96. Uchida T, Song Y, Lee TJ, Mitsuhata Y, Lee SK, Lim SK (2005) Magnetotelluric survey in an extremely noisy environment at the pohang low-enthalpy geothermal area, Korea. In: proceedings world geothermal congress, Antalya, Turkey

  97. Uchida T, Takakura S, Ueda T, Adachi M, Ozeki M, Kamada K, Sato T (2010) 3D magnetotelluric survey at the Yanaizu-Nishiyama geothermal field, Northern Japan. In: Proceedings of the 9th Asian Geothermal Symposium, pp 26–31

  98. Ucok H, Ershaghi I, Olhoeft G (1980) Electrical resistivity of geothermal brines. J Petrol Technol 32:717–727

    Google Scholar 

  99. Ussher G, Harvey C, Johnstone R, Anderson E (2000) Understanding the resistivities observed in geothermal systems. In: proceedings world geothermal congress, Kyushu-Tohoku, Japan, pp 1915–1920

  100. Volpi G, Manzella A, Fiordelisi A (2003) Investigation of geothermal structures by magnetotellurics (MT): an example from the Mt. Amiata area, Italy. Geothermics 32:131–145

    Article  Google Scholar 

  101. Wannamaker PE (1997a) CSAMT survey over the sulphur springs thermal area, Valles Caldera, New Mexico, USA, Part I: implications for structure of the western caldera. Geophysics 62:451–465

    Article  Google Scholar 

  102. Wannamaker PE (1997b) Tensor CSAMT survey over the sulphur springs thermal area, Valles Caldera, New Mexico, USA, Part II: implications for CSAMT methodology. Geophysics 62:466–476

    Article  Google Scholar 

  103. Wannamaker PE, Rose PE, Doerner WM, Berard BC, McCulloch J, Nurse K (2004) Magnetotelluric surveying and monitoring at the Coso geothermal area, California, in support of the enhanced geothermal systems concept: survey parameters and initial results. In: proceedings, 29th workshop on geothermal reservoir Engineering, Stanford University

  104. Wannamaker PE, Doerner WM, Hasterok DP (2007) Integrated dense array and transect MT surveying at dixie valley geothermal area, Nevada; structural controls, hydrothermal alteration and deep fluid sources. In: proceedings, 32th workshop on geothermal reservoir Engineering, Stanford University

  105. Wright PM, Ward SH, Ross HP, West RC (1985) State of the art geophysical exploration for geothermal resources. Geophysics 50:2666–2696

    Article  Google Scholar 

  106. Yamane K, Ohsato K, Ohminato T, Kim HJ (2000) Three-dimensional magnetotelluric investigation in Kakkonda geothermal area, Japan. In: proceedings world geothemal congress, Tohoku-Kyushu, Japan, pp 1965–1968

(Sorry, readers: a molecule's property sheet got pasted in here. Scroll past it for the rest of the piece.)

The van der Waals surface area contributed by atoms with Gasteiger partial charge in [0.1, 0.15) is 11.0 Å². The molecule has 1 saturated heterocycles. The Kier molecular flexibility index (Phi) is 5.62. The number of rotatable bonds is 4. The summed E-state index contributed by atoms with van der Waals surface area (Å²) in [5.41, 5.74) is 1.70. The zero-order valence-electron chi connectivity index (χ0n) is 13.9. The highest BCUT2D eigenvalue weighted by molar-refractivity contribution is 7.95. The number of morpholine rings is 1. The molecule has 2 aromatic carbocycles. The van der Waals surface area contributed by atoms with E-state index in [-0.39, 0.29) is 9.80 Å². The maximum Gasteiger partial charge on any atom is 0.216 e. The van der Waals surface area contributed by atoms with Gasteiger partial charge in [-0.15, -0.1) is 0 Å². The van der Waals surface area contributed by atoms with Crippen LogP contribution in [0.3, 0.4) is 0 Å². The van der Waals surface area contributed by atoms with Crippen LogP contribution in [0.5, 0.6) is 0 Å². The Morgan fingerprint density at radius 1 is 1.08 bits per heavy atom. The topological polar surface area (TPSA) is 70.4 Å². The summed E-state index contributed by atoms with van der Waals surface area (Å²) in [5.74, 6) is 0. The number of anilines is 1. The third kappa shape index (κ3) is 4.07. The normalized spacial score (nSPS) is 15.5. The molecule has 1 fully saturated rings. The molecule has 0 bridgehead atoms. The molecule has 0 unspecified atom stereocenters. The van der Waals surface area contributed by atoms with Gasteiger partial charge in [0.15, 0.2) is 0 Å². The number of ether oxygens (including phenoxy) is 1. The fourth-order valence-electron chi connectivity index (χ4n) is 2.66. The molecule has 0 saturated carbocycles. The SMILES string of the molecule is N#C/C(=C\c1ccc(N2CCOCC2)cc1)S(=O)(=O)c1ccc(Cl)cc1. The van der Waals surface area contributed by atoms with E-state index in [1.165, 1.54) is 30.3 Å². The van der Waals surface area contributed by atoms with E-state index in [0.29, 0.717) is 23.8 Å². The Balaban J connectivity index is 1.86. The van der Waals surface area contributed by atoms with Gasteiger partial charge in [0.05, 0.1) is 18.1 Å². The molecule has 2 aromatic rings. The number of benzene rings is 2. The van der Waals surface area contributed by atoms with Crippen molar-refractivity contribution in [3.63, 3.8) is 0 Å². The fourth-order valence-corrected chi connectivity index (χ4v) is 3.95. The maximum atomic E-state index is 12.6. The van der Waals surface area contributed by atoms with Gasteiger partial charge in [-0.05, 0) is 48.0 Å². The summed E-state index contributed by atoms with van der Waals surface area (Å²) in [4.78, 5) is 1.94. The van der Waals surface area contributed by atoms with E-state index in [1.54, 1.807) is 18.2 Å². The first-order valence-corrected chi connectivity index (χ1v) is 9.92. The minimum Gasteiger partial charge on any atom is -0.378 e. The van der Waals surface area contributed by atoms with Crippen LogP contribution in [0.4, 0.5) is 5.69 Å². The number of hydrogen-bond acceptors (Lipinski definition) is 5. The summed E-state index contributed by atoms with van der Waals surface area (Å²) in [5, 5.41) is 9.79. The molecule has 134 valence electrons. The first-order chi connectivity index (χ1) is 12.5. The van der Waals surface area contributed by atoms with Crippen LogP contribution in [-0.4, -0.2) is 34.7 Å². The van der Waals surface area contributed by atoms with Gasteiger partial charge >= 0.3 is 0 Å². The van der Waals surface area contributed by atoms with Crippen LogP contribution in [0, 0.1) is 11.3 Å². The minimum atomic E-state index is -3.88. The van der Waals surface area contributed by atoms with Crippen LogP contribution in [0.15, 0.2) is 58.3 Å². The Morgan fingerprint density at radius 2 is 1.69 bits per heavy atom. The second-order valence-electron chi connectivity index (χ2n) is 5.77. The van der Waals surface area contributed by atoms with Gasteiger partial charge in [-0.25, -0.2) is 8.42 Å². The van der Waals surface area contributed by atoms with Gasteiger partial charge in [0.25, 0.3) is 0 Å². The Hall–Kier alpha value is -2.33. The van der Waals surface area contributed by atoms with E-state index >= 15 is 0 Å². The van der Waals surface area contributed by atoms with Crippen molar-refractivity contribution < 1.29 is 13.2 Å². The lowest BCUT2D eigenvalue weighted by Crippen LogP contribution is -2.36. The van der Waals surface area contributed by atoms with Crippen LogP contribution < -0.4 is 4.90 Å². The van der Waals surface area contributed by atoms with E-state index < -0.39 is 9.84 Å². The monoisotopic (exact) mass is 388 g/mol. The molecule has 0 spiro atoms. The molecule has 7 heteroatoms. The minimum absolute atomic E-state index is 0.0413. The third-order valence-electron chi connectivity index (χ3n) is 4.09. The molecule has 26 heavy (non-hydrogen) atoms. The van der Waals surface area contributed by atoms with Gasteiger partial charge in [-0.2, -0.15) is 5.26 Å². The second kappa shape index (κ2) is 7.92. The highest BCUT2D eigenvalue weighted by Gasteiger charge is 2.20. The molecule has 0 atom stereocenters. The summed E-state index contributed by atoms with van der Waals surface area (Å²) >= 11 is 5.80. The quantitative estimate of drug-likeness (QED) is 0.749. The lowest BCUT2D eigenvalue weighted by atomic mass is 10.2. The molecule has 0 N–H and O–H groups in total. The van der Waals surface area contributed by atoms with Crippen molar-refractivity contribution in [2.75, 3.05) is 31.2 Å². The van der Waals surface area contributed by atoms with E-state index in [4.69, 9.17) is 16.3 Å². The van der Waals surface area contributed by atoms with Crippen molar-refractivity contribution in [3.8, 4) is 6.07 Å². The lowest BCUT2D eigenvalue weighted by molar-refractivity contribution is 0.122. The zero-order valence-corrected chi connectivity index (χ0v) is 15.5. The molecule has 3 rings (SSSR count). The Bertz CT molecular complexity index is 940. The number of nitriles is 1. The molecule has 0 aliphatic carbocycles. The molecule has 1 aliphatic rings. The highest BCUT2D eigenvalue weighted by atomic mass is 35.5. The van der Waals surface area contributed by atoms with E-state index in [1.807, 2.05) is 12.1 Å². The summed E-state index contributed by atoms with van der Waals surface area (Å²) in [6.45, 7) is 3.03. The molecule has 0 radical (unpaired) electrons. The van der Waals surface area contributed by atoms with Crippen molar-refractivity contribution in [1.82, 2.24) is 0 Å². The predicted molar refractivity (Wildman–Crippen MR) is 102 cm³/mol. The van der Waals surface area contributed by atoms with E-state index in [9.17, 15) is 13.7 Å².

107. Yu G, Strack K, Tulinius H, Þorbergsóttir IM Ádám L, Hu ZZ, He ZX (2010) Integrated MT/Gravity geothermal exploration in Hungary: A success story. 21 ASEG Conference and Exhibition, Sydney

Download references

Acknowledgments

I would like to thank the Program Committee of the 21st Electromagnetic Induction Workshop for giving me the opportunity to write this review paper. My attendance to the workshop was financed by the project Brine (Grant Nr. 03G0758A/B) funded by the German Federal Ministry of Education and Research. I also thank all authors who sent me their papers, manuscripts and conference contributions, which helped me a lot in writing this review paper, and I apologise for any omissions. This paper has been improved by the comments of my colleague Ute Weckmann, Knútur Árnason and an anonymous reviewer.

Author information

Affiliations

Authors

Corresponding author

Correspondence to Gerard Muñoz.

Electronic supplementary material

Below is the link to the electronic supplementary material.

Online Resource 1.

Location map of exemplary surveys: 1) Taupo Volcanic Zone, New Zealand. 2) Hengill, Iceland. 3) Glass Mtn. geothermal area, USA. 4) Coso geothermal field, USA. 5) Larderello – Travale, Italy. 6) Menderes Massif, Turkey. 7) Pohang, South Korea. 8) Llucmajor aquifer, Spain. 9) Groß Schönebeck geothermal test site, Germany. 10) Puga, India. 11) Paralana EGS, Australia. (JPEG 665 kb)

Rights and permissions

Reprints and Permissions

About this article

Cite this article

Muñoz, G. Exploring for Geothermal Resources with Electromagnetic Methods. Surv Geophys 35, 101–122 (2014). https://doi.org/10.1007/s10712-013-9236-0

Download citation

Keywords

  • Geothermics
  • Electromagnetics
  • Electrical resistivity
  • Exploration